Something as simple as what is displayed in Figure 4 can bring an objective point of reference to the table when discussing the often controversial nature of aquatic plant management.  With data such as these, discussions by various user and management groups can center on the acceptable level of growth to meet Fisheries, Water Quality, and Invasive Species management goals (which we argue can occur at some intermediate level of plant growth).  Without both species AND abundance data, various factions will continue to take up positions with anecdotal evidence that support their prejudices and the discourse will never get to where it needs to be to tackle these important water resource issues.

Guest Blog: ciBioBase and Arctic charr habitat in Windermere, U.K.

By Dr. Ian J. Winfield and Joey van Rijn

The Arctic charr (Salvelinus alpinus) is well appreciated as an important fisheries species in many northern areas of the world.  In addition, it is equally important to evolutionary biologists because of this species’ frequent development of ‘morphs’ or ‘types’ and their bearing on our understanding of mechanisms of speciation (Figure 1).  In the U.K., this fascinating fish is also recognised as having great nature conservation value.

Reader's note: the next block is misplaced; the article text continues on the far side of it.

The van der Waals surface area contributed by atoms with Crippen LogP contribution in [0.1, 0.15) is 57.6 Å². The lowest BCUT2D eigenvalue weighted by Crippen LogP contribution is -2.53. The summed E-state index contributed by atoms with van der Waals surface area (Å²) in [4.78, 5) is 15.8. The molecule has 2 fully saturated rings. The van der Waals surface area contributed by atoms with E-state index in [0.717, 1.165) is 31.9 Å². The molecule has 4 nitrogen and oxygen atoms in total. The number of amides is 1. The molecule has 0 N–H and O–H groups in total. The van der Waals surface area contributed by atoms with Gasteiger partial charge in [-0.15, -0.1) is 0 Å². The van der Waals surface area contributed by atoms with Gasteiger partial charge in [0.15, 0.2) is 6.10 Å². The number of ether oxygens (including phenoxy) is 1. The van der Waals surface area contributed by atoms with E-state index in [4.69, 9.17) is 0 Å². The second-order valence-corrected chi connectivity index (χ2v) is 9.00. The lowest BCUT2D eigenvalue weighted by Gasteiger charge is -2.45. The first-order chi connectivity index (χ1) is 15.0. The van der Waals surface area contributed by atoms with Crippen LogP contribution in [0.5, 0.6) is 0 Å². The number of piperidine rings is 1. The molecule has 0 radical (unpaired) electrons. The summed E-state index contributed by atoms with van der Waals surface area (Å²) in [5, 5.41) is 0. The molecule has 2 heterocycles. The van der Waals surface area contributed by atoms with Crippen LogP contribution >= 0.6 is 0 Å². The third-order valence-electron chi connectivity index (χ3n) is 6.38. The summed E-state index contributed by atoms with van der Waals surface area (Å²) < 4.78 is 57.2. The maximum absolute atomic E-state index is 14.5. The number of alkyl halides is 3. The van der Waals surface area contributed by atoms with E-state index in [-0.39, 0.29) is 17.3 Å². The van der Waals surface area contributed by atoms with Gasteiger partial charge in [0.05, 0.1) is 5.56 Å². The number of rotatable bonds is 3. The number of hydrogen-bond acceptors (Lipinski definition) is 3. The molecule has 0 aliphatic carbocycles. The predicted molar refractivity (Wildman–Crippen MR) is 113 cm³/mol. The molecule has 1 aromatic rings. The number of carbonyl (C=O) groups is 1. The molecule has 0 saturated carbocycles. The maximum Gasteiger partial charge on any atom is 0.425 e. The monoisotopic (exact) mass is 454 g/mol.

Figure 1.  A female (top) and male (bottom) Arctic charr from Windermere, U.K.  Photo courtesy of the Center for Ecology and Hydrology)

Windermere is England’s largest lake and has been at the forefront of several areas of Arctic charr research for many decades, with the notable exception of studies of their spawning grounds (Figure 2).  Despite their long appreciated significance for the coexistence of autumn- and spring-spawning Arctic charr types, local spawning grounds have not been studied in any detail since their original brief description in the 1960s.  At that time, laborious and spatially-limited direct observations by divers showed that spawning requires the availability of gravel or other hard bottom habitat.  New information on these critical areas is needed by ecologists and evolutionary biologists and, more urgently, by fisheries and conservation organisations responsible for the management of Windermere.